Vitamin D & Breast Cancer Prevention

Peter Ou, Ph.D. VitaminD-or the dairy foods that often supply it-may help cut the risk of breast cancer in postmenopausal women.

Researchers at the American Cancer Society tracked more than 68,000 women in the Cancer Prevention Study. After nearly a decade, those who got more vitamin D or ate more dairy foods had a lower risk of estrogenpositive breast cancer, but only if they lived in the northern half of the country, which gets little or no ultraviolet light from the sun in the winter.

In those areas, women who consumed the most vitamin D from their food (more than 300 IU a day) had a 20 percent lower risk of postmenopausal breast cancer than women who consumed the least vitamin D (100 IU or less). And women who averaged at least two low-fat dairy foods a day (usually low-fat milk) had a 23 percent lower risk than those who averaged less than half a serving a day.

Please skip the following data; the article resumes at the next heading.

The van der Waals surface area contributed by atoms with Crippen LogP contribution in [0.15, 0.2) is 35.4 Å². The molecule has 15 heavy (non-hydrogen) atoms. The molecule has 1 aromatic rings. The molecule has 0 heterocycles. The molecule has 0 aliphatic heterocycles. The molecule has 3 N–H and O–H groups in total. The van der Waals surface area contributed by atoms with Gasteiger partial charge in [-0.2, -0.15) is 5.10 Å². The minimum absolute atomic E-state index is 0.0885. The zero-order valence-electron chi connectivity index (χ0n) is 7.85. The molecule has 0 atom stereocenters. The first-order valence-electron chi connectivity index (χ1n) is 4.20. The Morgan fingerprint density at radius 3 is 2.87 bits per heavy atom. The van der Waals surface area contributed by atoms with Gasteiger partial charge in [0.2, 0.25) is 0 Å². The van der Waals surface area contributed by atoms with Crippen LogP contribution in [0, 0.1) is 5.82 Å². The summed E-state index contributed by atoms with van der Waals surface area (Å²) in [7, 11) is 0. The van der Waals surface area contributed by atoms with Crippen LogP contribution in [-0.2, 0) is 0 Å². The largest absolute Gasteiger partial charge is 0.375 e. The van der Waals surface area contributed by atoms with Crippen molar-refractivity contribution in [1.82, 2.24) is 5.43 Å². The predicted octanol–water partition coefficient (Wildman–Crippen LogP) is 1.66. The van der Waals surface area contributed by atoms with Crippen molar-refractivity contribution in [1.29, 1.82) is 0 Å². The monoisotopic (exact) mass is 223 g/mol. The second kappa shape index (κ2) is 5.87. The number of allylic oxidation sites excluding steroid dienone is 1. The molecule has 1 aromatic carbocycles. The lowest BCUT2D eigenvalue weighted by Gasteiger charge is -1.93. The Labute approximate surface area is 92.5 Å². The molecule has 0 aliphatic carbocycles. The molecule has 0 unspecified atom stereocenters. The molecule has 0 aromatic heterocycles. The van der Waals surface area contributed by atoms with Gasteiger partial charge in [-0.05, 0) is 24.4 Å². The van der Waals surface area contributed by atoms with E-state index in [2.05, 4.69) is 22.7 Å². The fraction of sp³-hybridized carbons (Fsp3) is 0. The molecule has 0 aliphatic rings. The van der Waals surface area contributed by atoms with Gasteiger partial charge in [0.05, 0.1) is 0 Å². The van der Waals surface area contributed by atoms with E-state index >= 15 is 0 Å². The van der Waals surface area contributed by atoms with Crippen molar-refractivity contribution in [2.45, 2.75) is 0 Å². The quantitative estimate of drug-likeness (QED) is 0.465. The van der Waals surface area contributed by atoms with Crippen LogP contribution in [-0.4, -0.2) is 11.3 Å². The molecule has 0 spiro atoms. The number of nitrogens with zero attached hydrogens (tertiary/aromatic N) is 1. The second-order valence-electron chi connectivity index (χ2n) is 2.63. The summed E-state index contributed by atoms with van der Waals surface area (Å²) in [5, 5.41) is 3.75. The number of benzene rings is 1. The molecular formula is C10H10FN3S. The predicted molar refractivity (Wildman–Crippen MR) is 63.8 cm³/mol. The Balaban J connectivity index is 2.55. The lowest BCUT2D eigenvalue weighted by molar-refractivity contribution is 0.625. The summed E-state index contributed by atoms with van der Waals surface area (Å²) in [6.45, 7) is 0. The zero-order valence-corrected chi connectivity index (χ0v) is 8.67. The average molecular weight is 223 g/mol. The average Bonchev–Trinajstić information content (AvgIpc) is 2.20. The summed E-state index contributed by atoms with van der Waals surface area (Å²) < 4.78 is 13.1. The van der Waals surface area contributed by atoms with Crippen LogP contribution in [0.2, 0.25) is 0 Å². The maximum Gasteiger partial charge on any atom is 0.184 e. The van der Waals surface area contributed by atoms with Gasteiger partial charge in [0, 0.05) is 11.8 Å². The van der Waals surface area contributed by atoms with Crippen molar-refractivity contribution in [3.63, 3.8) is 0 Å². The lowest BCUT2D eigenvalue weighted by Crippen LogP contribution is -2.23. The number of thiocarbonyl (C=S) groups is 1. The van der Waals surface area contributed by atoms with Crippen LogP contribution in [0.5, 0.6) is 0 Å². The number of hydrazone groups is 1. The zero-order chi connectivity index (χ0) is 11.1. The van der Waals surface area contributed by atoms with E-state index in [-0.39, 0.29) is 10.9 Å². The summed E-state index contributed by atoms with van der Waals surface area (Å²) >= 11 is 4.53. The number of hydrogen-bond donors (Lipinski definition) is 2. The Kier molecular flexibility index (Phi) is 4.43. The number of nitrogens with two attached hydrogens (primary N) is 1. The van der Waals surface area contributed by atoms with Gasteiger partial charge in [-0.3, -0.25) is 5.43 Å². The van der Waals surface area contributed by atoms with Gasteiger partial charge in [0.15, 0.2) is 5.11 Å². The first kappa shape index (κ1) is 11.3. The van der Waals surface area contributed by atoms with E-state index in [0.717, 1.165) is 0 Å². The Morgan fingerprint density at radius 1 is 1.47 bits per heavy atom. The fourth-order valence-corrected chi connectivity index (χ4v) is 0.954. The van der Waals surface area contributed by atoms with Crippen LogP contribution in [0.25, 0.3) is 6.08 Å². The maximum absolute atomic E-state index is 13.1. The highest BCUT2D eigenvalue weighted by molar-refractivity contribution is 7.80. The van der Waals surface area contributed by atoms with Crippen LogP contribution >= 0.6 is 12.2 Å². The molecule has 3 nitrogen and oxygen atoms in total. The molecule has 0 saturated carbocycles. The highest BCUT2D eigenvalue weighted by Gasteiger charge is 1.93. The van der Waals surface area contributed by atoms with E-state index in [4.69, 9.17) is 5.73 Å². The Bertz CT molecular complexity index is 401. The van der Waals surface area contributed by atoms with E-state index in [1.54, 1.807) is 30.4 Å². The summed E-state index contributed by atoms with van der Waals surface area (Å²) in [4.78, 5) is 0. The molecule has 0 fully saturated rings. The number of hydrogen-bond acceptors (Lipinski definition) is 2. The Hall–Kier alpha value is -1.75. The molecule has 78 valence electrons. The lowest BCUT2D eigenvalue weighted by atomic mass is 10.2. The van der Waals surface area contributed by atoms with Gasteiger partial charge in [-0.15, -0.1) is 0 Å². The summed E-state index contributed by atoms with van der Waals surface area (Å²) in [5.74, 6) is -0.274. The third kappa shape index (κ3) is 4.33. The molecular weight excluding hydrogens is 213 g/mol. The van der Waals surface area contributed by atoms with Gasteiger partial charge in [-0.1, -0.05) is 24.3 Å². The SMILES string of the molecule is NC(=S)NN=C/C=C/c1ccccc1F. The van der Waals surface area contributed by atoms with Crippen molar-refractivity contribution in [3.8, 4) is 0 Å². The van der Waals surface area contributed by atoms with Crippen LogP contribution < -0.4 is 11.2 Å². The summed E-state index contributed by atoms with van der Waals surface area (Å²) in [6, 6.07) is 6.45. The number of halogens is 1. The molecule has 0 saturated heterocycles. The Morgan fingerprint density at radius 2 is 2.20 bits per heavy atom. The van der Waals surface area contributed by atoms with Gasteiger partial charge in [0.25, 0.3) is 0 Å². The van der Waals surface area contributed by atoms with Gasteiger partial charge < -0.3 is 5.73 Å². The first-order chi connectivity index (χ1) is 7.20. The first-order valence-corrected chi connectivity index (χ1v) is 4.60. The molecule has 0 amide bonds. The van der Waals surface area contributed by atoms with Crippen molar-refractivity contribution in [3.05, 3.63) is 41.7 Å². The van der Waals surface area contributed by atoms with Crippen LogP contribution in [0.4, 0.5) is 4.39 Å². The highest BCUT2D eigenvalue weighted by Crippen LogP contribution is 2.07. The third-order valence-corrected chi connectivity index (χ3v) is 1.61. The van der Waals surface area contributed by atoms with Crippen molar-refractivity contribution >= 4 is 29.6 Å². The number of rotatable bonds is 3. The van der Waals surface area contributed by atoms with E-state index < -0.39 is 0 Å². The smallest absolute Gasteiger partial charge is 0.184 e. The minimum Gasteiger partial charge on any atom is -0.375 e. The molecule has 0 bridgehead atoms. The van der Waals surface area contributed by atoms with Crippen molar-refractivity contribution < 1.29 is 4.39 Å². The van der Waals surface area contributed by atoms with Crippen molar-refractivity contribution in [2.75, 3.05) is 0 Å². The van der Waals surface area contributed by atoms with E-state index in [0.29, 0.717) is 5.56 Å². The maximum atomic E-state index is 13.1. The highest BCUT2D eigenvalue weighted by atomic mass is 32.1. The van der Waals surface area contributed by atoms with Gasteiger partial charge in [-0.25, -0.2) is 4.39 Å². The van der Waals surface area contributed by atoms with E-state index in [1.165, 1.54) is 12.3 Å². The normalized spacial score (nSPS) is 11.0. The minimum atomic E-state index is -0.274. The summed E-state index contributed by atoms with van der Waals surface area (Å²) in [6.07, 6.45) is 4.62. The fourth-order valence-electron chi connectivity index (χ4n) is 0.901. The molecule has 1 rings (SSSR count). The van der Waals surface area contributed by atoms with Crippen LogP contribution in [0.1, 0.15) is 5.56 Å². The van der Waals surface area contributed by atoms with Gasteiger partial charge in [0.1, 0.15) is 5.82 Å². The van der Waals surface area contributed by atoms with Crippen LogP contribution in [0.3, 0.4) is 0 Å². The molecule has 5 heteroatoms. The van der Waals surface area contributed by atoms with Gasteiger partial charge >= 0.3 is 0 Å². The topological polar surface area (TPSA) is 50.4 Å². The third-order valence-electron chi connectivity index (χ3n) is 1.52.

Vitamin D and dairy foods had no impact on women from southern states, presumably because they get enough vitamin D from the sun's UV light year-round. (The sun's ultraviolet rays are strongest at the equator, and weaken as you go north or south from there.)

What to do: Researchers don't yet know if vitamin D or dairy foods lower the risk of breast cancer. But it's worth getting enough of both to protect your bones. (Bonus: two or three servings a day of low-fat dairy can also help lower blood pressure.)

You can get vitamin D from the sun, from milk and other fortified foods, and from multivitamins. Aim for 200 IU a day if you're 50 or under, 400 IU a day if you're 51 to 70, and at least 600 IU a day (some experts recommend 1,000 IU if you get no sun) if you're over 70.

(Published: Cancer Epidemiol. Biomarkers Prey. 14: 2898, 2005. )

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